2. In Open Minds, everyone except Kira can read minds. How does a society survive if everyone’s inner (and possibly unpleasant) thoughts are open for inspection?
Great question! It certainly transforms everything from social niceties (there aren’t many) to political structures (there are now honest politicians) to architecture (keeping everyone separated enough to not read your neighbor’s thoughts). But the initial time of change was one of great turmoil, as you might imagine. When I was researching the story, I actually googled “what would happen if everyone read minds” and found a thread where the discussion was evenly split between people that believed the world would end, and those that thought it would bring peace on earth. In Kira’s world, truth is something everyone takes for granted, as well as knowing all the unpleasant thoughts of their neighbors. The rumor mill is a force of nature unto itself. But society survives and adapts, as humans are wont to do.
3. What, exactly, is a mindjacker?
A mindjacker can jack into your head and control your thoughts, emotions, and even tamper with your memories. Anything your brain controls (which is basically everything), a mindjacker can mess with. You can imagine having one of these living next door might be a bit problematic.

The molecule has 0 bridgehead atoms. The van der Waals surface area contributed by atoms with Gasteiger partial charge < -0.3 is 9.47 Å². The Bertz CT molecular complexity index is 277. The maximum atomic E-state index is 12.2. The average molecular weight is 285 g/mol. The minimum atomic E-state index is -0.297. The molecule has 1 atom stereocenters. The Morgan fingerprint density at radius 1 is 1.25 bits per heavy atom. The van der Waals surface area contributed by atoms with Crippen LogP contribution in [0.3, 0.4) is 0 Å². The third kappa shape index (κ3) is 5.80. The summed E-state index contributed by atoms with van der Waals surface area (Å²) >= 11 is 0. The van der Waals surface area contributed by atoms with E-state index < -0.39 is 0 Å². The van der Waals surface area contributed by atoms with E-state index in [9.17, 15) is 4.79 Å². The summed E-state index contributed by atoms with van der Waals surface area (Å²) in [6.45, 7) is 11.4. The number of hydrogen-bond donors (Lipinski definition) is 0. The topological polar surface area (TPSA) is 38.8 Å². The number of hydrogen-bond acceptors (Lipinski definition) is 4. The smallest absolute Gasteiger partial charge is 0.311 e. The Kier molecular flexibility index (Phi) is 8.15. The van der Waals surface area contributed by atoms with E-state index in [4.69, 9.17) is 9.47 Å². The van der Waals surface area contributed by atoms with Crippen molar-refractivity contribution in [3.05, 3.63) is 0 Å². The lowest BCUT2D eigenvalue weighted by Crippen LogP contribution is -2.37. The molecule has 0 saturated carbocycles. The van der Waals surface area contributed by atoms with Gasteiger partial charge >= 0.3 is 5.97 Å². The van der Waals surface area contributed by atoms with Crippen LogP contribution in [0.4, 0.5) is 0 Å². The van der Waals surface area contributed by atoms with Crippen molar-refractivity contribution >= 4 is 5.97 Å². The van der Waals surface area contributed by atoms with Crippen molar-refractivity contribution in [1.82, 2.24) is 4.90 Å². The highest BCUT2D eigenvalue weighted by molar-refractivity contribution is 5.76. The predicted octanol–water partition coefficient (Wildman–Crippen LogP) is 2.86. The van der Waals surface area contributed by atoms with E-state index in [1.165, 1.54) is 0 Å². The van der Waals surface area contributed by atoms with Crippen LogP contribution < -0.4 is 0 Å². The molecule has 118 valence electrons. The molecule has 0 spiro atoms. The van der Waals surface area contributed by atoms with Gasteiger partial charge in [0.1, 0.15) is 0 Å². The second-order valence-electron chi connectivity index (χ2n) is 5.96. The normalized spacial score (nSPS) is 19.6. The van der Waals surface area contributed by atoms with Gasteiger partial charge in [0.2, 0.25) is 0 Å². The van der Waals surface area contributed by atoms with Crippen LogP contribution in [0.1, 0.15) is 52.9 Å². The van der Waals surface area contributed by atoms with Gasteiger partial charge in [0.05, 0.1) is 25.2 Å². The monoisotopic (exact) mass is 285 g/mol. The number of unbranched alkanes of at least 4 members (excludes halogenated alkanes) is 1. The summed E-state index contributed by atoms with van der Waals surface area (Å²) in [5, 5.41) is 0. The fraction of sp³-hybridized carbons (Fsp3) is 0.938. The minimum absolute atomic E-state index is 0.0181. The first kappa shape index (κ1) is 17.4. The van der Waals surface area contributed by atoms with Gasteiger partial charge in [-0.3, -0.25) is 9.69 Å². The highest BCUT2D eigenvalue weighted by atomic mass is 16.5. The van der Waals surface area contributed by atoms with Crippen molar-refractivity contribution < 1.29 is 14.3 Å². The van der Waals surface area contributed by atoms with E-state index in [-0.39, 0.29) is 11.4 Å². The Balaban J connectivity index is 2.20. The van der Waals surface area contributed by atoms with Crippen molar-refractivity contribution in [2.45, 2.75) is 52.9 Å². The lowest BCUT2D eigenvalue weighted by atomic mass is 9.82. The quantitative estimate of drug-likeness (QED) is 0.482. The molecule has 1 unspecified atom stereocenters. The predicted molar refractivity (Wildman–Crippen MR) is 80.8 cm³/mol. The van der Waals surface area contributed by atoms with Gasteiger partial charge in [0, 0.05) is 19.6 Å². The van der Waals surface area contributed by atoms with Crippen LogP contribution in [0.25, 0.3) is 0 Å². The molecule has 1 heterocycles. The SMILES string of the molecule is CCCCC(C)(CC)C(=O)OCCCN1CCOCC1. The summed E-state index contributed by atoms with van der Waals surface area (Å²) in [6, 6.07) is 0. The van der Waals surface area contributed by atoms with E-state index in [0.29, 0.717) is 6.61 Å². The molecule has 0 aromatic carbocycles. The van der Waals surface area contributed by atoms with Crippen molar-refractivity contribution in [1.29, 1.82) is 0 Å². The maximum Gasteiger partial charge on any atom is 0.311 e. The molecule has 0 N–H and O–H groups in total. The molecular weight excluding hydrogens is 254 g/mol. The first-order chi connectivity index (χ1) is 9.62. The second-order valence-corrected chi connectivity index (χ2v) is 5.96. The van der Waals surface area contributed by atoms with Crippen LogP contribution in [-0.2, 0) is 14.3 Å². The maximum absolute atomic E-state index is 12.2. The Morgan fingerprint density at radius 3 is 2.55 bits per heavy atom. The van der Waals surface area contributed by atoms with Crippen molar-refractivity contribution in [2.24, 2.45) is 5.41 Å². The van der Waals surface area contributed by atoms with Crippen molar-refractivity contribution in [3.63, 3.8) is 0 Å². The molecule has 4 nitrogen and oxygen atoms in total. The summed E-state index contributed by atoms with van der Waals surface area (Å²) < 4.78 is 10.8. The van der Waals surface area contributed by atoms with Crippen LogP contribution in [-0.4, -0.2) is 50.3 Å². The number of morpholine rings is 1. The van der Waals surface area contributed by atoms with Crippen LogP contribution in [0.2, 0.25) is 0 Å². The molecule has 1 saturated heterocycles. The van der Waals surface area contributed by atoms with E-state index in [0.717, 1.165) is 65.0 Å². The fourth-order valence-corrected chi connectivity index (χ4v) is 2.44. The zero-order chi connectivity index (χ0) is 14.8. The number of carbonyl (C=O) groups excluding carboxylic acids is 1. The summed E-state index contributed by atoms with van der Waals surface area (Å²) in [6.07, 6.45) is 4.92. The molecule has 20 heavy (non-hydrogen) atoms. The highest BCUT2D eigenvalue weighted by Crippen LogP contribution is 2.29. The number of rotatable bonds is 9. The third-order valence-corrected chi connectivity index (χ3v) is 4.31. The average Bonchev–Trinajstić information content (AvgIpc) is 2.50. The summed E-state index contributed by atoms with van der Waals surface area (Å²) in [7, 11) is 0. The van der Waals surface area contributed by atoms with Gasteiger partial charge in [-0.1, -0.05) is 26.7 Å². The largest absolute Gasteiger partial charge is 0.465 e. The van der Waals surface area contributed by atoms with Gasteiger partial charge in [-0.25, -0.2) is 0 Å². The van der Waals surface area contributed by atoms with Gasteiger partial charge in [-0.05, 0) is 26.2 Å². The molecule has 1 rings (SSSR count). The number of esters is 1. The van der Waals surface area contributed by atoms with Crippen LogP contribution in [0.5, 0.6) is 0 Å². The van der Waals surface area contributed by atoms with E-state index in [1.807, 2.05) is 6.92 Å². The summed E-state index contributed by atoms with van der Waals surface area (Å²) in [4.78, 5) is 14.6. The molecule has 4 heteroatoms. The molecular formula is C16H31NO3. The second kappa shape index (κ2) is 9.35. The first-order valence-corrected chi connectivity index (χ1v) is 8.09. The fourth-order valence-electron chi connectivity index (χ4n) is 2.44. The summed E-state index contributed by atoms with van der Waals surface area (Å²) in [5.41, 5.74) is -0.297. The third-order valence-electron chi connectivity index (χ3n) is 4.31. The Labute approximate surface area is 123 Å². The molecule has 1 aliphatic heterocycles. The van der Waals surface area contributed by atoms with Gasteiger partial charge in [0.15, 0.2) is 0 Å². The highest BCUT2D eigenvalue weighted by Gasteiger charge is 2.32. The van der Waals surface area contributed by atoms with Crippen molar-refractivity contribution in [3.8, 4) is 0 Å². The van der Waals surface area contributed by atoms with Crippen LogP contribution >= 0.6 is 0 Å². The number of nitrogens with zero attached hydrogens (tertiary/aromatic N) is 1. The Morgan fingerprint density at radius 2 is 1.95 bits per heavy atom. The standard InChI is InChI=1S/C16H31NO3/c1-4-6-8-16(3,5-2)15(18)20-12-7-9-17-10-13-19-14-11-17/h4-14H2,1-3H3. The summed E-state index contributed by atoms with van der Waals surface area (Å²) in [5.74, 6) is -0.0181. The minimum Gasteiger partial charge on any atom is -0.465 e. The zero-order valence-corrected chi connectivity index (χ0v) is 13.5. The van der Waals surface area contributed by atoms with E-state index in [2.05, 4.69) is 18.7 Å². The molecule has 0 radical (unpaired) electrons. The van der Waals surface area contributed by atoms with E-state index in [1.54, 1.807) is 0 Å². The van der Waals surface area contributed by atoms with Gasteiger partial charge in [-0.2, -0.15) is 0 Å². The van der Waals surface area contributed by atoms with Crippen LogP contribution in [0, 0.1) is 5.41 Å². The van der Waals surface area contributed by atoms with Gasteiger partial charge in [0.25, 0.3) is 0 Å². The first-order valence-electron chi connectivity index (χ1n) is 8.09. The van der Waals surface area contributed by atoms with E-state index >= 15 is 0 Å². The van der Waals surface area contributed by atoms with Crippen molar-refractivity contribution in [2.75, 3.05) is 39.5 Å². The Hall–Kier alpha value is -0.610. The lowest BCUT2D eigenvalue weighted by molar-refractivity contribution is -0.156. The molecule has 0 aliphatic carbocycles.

4. Which character in Open Minds was the most fun to write about?
Simon. In every book, I have a favorite character, which is probably wrong, but I can’t help it. He has great internal conflict and he’s the bad boy (I have a bit of a weakness for those). But mostly he was fun to write because he brings out all of Kira’s hopes and dreams and flaws.
5. Any surprises for you while writing this story – plot twists you didn’t plan, characters who took the wheel and hijacked your outline?
This entire book was a surprise! I pantsed it from the beginning, starting out with just that paragraph about a room full of mindreaders and not a lot more (certainly not an outline). Here’s an excerpt from my notes as I was writing the novel during NaNo two years ago, where I discover there are mindjackers in the story:
Whoa! This story is about mind control! Uh, duh. Well, the persuasive kind to get Kira to join their "cult" - isolate, get them dependent, make them allied with you (us against the world) and then BAM! lower the boom, ask them to do the deed.
Yeah, I talk to myself in my notes. And I kinda ramble, too, apparently. But I truly didn’t know the story was about mindjacking when I started writing it.
6. Open Minds is the first book in a planned trilogy. When can we expect to see future installments?